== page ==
All of this is in addition to the fact that trees are beautiful. And yet so much of the United States still looks like this: 

…instead of like this: 

Some of this, of course, is due to the fact that much of America is a giant parking lot (we have eight parking spaces for every car and more than one car for every adult). One major difference between the space in the first photo and the space in the second, other than the presence of abundant plant life, is that the second is designed for people rather than cars. But even parking lots can be made  shadier—covering them with solar panels both keeps cars cooler (reducing the need, of course, to crank up the AC as soon as you get in) and produces green energy. 

Plentiful shade should be a basic feature of our outdoor spaces. As global warming worsens, it’s going to be more important than ever that people are able to avoid having to stay out in the boiling hot sun. And yet access to shade is highly unequally distributed. Tiako and South note that “formerly redlined Black neighborhoods have the least amount of green space today, while predominantly White neighborhoods have seen an increase in tree canopy cover.” The New York Times notes the contrast between the “hulking trees lining canopied streets” in Beverly Hills and “the people waiting for the bus [straining] for some sliver of escape from the intense heat” in South Los Angeles. LA unveiled an ambitious plan a couple of years ago to plant tens of thousands of trees to address the disparity—anyone who wants to plant them can get seven free trees, paid for by the city—but the project has gone slowly, in part because “ new trees are often destroyed by vehicles or vandals before they can mature, while older trees are cut down by developers of new buildings, or transportation crews seeking to clear sightlines at intersections.” The city itself also often does little to maintain the trees, relying on the efforts of neighborhood residents. Unfortunately, many plans to make cities shadier  are by developers who treat shade as a desirable amenity for the rich—see, for instance, Tampa’s plan to develop a beautiful new tree-lined downtown area, which of course will be totally unaffordable.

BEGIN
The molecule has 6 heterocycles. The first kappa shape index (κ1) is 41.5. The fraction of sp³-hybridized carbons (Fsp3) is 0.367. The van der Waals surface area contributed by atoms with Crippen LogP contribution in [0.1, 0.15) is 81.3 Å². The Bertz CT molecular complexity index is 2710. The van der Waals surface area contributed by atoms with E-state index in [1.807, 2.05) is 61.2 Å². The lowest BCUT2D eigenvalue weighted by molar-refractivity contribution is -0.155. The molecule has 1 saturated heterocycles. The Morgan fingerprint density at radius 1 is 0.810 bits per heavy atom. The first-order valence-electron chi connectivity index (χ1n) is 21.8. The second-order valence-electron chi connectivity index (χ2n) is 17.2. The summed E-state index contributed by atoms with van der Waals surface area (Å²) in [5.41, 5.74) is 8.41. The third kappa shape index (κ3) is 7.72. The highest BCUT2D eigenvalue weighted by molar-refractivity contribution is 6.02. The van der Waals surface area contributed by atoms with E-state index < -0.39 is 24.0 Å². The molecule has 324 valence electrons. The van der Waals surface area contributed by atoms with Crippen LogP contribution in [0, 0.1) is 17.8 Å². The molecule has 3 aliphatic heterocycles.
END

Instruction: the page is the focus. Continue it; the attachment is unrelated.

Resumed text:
The Build Back Better plan actually included a substantial amount of funding for tree-planting, deliberately focusing on the shade gaps that deprive poorer people of access to nice trees. Of course, this was immediately mocked by conservatives—FreedomWorks said “The Democrats want you American taxpayers to shell out $3 billion for ‘non-racist’ trees.” But it was a good idea, the necessity of which should be more apparent as we struggle through another unbearable summer—and realize that things are only going to get worse. 

Build Back Better didn’t pass, but the climate crisis is only going to worsen, so we have to redouble our commitment to trying to both end the use of fossil fuels and make bearable the consequences of climate change that have already become inevitable. Universal access to shade won’t solve our climate crisis but it’s essential to maintaining a livable world.